I believe in the sun
    Even when it’s not shining;
    I believe in love,
    Even when I feel it not;
    I believe in God
    Even when He is silent.

    The concert will be free and open to the public.

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  • Theatre Class Presents One Act Plays


    The Theatre Department’s play direction class will present the work of nine new directors in one act plays at 8 p.m. May 3-5 in the Ophelia Parrish Severns Theatre.

    The class, taught by assistant professor David Charles Goyette, directs plays from some of the best playwrights from around the country as a final assignment. The plays had to be published within the last 80 years, between 10-30 minutes in length and without heavy science, costume, light or sound effects.

    These final productions represent a synthesis of numerous concepts explored in the course of the semester. Students explored composition and picturization techniques, scene analysis, how to develop a directorial approach and methods on how to work with actors.

    The play direction course is required of all theatre majors in order to graduate. Admission is free for the one act plays. For more information, contact Goyette at dcgoyette@truman.edu.

    May 3
    “The Actor’s Nightmare”
    By: Christopher Durang
    Directed by: Tim Walters
    An actor’s worst nightmare come true.

    “Wedding Duet”
    By: Lauren Wilson
    Directed by: Callie Crawford
    What happens after you say “I do?”

    “Good Neighbors”
    By: John Bartholomew Tucker
    Directed by: Violet Odzinski
    A forbidden romance in the dead of day.

    May 4
    “From the Mouths of Babes”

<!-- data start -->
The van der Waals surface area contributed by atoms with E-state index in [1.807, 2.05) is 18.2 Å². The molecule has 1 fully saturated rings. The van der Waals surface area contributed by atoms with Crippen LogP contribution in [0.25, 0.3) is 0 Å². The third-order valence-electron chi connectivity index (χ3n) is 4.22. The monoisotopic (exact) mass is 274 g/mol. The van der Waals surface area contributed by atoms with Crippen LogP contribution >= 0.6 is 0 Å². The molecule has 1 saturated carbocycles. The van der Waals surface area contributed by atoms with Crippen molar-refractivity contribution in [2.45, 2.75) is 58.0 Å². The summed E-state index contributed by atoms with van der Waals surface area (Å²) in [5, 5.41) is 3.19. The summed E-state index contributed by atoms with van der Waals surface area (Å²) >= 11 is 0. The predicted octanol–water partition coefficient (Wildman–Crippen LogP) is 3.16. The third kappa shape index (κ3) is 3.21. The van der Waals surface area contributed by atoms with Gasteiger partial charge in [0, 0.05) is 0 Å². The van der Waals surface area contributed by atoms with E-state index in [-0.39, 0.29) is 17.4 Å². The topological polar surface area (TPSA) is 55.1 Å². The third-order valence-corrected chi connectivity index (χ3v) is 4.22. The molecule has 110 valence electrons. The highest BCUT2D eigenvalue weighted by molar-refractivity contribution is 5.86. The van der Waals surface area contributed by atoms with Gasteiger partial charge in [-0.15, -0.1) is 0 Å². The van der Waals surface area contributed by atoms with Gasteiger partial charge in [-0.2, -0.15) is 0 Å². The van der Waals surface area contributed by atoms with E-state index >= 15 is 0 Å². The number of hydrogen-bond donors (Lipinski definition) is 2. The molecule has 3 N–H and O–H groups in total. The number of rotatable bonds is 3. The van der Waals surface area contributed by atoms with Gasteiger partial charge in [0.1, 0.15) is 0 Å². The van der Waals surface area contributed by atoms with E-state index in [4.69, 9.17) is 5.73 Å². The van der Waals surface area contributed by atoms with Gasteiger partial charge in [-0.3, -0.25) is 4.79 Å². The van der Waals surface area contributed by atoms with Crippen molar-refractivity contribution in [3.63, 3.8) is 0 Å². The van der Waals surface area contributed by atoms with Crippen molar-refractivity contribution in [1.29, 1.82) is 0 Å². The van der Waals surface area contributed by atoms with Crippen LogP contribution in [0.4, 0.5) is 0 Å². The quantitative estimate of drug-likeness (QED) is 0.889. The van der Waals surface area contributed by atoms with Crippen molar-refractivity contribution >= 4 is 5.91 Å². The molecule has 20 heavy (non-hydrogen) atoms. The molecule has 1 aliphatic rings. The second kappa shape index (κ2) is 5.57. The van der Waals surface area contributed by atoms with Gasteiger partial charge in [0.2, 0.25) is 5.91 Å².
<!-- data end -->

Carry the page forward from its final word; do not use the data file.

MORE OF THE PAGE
By: Eva Anderson
    Directed by: Jessie O’Brien
    A trio of disgruntled students plot revenge against their teacher.

    “Land of the Dead”
    By: Neil LaBute
    Directed by: Seth Betzler
    In New York City, a couple remembers a life-changing decision and the aftermath that ensues.

    “Sure Thing”
    By: David Ives
    Directed by: Andrew Milhous
    A witty comedy reflecting on the importance of having the perfect words to say during first impressions.

    May 5
    “There is No Bottom”
    By: Mark O’Donnell
    Directed by: Kaitlyn Chotrow
    Hilarity ensues when three die-hard actors and a stage manager try to make their way through their script but end up changing lines, skipping text and one-upping each other.

    “English Made Simple”
    By: David Ives
    Directed by: Jacque Arnold
    Finally understand the twists and turns of a couple’s relationship through its various stages and use of language, with help from a handy translator.

    “Banging Ann Coulter”
    By: Michael Elyanow
    Directed by: Brian Behrens
    Four unlikely heroes relate their sexual escapades with a certain conservative commentator.

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  • Event Celebrates Immigrant Diversity


    NEMO Unified, a community group created to recognize the contributions immigrants make in northeast Missouri, will celebrate NEMO Unified MayDay, May 1 on the Quad.

    The same day as International Industrial Laborers’ Day, Unified MayDay will be celebrated with food from La Fuente, La Pachanga and Shekina International. Events include music, speeches and poems.

    The event on the Quad is part of the two-day Unified MayDay celebrations, which start April 30 at the Milan, Mo. amphitheater. The second day moves to Kirksville at 5-7 p.m. May 1 on the courthouse lawn.